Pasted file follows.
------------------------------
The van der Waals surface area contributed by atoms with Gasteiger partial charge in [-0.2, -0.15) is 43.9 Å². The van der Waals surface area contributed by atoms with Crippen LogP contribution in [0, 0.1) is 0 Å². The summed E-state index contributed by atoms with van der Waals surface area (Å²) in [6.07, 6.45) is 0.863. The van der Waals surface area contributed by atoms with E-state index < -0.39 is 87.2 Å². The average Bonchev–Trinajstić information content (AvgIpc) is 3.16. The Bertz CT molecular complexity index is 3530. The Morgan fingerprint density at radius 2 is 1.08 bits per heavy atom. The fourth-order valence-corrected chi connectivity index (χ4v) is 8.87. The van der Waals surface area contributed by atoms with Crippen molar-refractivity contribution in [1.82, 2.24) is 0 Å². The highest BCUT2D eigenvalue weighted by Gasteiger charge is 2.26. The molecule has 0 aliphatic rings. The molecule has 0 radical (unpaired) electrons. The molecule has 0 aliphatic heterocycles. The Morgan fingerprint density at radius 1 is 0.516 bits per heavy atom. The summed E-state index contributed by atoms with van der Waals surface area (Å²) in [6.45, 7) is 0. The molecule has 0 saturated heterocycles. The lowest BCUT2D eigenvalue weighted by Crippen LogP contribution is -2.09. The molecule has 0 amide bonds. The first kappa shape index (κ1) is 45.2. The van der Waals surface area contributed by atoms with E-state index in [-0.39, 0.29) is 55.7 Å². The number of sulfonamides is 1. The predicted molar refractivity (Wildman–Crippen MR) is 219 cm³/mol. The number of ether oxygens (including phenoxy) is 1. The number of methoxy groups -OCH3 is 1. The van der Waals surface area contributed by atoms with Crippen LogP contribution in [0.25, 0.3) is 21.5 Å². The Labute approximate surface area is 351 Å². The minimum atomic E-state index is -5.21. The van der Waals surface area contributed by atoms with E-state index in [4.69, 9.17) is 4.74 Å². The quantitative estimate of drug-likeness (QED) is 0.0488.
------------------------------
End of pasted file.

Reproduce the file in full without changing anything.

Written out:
The van der Waals surface area contributed by atoms with Gasteiger partial charge in [-0.2, -0.15) is 43.9 Å². The van der Waals surface area contributed by atoms with Crippen LogP contribution in [0, 0.1) is 0 Å². The summed E-state index contributed by atoms with van der Waals surface area (Å²) in [6.07, 6.45) is 0.863. The van der Waals surface area contributed by atoms with E-state index < -0.39 is 87.2 Å². The average Bonchev–Trinajstić information content (AvgIpc) is 3.16. The Bertz CT molecular complexity index is 3530. The Morgan fingerprint density at radius 2 is 1.08 bits per heavy atom. The fourth-order valence-corrected chi connectivity index (χ4v) is 8.87. The van der Waals surface area contributed by atoms with Crippen molar-refractivity contribution in [1.82, 2.24) is 0 Å². The highest BCUT2D eigenvalue weighted by Gasteiger charge is 2.26. The molecule has 0 aliphatic rings. The molecule has 0 radical (unpaired) electrons. The molecule has 0 aliphatic heterocycles. The Morgan fingerprint density at radius 1 is 0.516 bits per heavy atom. The summed E-state index contributed by atoms with van der Waals surface area (Å²) in [6.45, 7) is 0. The molecule has 0 saturated heterocycles. The lowest BCUT2D eigenvalue weighted by Crippen LogP contribution is -2.09. The molecule has 0 amide bonds. The first kappa shape index (κ1) is 45.2. The van der Waals surface area contributed by atoms with E-state index in [-0.39, 0.29) is 55.7 Å². The number of sulfonamides is 1. The predicted molar refractivity (Wildman–Crippen MR) is 219 cm³/mol. The number of ether oxygens (including phenoxy) is 1. The number of methoxy groups -OCH3 is 1. The van der Waals surface area contributed by atoms with Crippen LogP contribution in [0.25, 0.3) is 21.5 Å². The Labute approximate surface area is 351 Å². The minimum atomic E-state index is -5.21. The van der Waals surface area contributed by atoms with E-state index in [4.69, 9.17) is 4.74 Å². The quantitative estimate of drug-likeness (QED) is 0.0488.